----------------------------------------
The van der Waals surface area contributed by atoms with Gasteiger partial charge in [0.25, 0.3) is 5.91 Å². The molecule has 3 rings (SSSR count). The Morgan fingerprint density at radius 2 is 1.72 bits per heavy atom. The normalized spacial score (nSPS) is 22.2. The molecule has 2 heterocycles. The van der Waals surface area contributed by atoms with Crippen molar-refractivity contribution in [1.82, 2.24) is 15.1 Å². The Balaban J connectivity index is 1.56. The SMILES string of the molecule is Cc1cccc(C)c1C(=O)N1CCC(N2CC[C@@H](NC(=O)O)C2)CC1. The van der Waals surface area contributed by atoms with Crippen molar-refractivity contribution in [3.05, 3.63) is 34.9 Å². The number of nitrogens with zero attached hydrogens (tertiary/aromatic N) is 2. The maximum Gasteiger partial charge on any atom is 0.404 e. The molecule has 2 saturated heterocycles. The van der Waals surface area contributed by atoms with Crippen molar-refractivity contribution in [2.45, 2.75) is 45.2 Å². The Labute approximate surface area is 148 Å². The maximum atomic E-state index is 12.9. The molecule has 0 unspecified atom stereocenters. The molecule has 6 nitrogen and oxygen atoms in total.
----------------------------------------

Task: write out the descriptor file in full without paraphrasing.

The van der Waals surface area contributed by atoms with Gasteiger partial charge in [0.25, 0.3) is 5.91 Å². The molecule has 3 rings (SSSR count). The Morgan fingerprint density at radius 2 is 1.72 bits per heavy atom. The normalized spacial score (nSPS) is 22.2. The molecule has 2 heterocycles. The van der Waals surface area contributed by atoms with Crippen molar-refractivity contribution in [1.82, 2.24) is 15.1 Å². The Balaban J connectivity index is 1.56. The SMILES string of the molecule is Cc1cccc(C)c1C(=O)N1CCC(N2CC[C@@H](NC(=O)O)C2)CC1. The van der Waals surface area contributed by atoms with Crippen molar-refractivity contribution in [3.05, 3.63) is 34.9 Å². The number of nitrogens with zero attached hydrogens (tertiary/aromatic N) is 2. The maximum Gasteiger partial charge on any atom is 0.404 e. The molecule has 2 saturated heterocycles. The van der Waals surface area contributed by atoms with Crippen molar-refractivity contribution in [2.45, 2.75) is 45.2 Å². The Labute approximate surface area is 148 Å². The maximum atomic E-state index is 12.9. The molecule has 0 unspecified atom stereocenters. The molecule has 6 nitrogen and oxygen atoms in total.